Topic: ui

Yummy Yummy, New Delicious Design

Looks like the long awaited web 2.0izing of the website is finally here. Very sleek and sexy is my first impression.

Take a look at some of the older user interfaces to get a sense for how has evolved until now. Aside from the new look there are new features as well. The delicious dev team has supposedly completely rewritten the code base, to allow for a more scalable and spry tool.

New features:

Navigation: New simple CSS tabs with onclick drop down menus make is simple to find your tasty bookmarks. The navigation structures seems to borrow from Flickr. Search also comes with a simple drop down option list to find stuff in your bookmarks, network or everyone.

Bookmarks: You have Title view, regular view and Full View options here. View your popular bookmarks to filter the good stuff and filter down more by choosing fresh only.

Sidebar: is updated to show a relative set of tags related to your left content pane.

Action Box: This light blue box in the sidebar shows the common tasks for the given page.

Search URL: This is a reverse search for bookmarks and pulls in the ones with the given URL along with tags used for that URL by each user, broken down in chronological order. You can also view the notes added by each user to the given URL.

Settings: The settings page is laid out with all the actions listed on one page, similar to a sitemap.

Forums: There is a support forum that looks more like a categorized list of links than a forum. I like the non-cluttered design. Reminds me of Drupal.

As in the past their API is still available for developer consumption.

iPhone Browser Simulator

I have created a simple Simulator for the iPhone Safari ( web browser. You can use this to test you Web Applications and see how they might look in the Safari web browser included with the iPhone. I have tested this using IE7, FireFox2 and Safari 3 within Windows. The beautiful graphics come from the iPhoney project which is a wonderful application for testing using your Apple PC. I just wanted to have a quick and dirty browser based version of this tool that I can access from anywhere. Some of the iPhone apps are also listed for easy testing.
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Frustrations as a Web professional

Roger writes a great rant about his frustrations?in life as a web developer. I have to agree that these points are quite?real. Here is his list for excuses why people don’t always do the best they can in web development. Continue »

What your colors say about your site

While in designing a website you should not rely on color alone, it does help to know what the colors you choose are saying. Why does Google use 4 colors in their logo while Yahoo only uses red? Why did JetBlue choose this color as opposed to JetGreen or JetRed?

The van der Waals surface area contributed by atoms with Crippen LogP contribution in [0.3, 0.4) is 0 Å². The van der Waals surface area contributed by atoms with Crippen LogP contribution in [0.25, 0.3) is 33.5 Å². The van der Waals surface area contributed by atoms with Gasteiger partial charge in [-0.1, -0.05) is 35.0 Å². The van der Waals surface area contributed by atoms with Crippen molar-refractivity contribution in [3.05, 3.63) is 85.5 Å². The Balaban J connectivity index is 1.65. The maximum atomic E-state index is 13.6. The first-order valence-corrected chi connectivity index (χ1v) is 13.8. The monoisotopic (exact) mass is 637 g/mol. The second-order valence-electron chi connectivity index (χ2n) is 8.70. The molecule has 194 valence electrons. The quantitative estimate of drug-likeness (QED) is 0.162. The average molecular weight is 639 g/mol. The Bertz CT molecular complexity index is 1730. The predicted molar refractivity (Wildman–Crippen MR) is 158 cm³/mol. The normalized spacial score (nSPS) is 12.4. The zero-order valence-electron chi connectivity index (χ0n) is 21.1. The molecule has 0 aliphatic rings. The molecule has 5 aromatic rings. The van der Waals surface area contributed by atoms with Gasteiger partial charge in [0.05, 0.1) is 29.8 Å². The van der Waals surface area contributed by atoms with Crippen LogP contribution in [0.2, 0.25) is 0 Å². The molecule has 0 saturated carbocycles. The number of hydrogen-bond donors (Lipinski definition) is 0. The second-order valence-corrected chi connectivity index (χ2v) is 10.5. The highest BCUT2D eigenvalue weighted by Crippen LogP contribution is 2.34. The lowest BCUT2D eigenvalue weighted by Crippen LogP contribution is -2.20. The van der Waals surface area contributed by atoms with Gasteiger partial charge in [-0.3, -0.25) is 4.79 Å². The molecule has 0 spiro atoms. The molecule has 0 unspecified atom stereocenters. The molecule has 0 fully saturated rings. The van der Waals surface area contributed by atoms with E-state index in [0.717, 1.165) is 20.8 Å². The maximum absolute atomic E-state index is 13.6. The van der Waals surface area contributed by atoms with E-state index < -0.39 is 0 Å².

Do you know the meaning of colors? For example while blue is a male color portraying peace and sadness, green can portray newness. Color Psychology shows us what colors brings out what moods, emotions, and appetites. There are even tests that can analyze you based on color preferences. There is the belief that different cultures have completely different interpretations of color and no universal psychological reaction to a specific color exists. For example, death is symbolized by black in most Western cultures and by white in many Eastern cultures.

Various display devices also handle colors differently. CRT, LCD and a Phone screens, PCs and Macs, all have unique color rendering characteristics. To be complete also correct for color blindness. Sim Daltonism is a small yet powerful free OSX app to test your website for color blindness. It comes with 8 different filters to simulate everything ranging from partial to complete color blindness.

Apple Skins

From the User Experience documentation for Apple Developers:

You should not use a brushed metal window if your application: * Is a multi-window application for example, Interface Builder * Is a document-based application – for example, TextEdit Use the brushed metal window look for the primary application window and other windows that meet the above criteria – for example, the Equalizer window in iTunes. Don’t use it for supporting windows, such as preferences and other dialogs. It is acceptable to have a mix of standard Aqua windows and brushed metal windows within an application, as the Finder does.

Now I know why my mac doesn’t have a way to change the skin of all apps globally. XP has this figured out pretty well and gives itself a uniform look across. In OSX I have to deal with each app and each window in each app having it’s own set of skins, brushed metal, round corners, square corners, and burnt metal now with the new iTunes. Sure I guess It’s great that I can tell mail from safari by seeing a different skin. But really I hope to see per application skin support built natively into all tiger apps going forward, as there is currently for language support. Can you imagine if each app was forced to a specific language?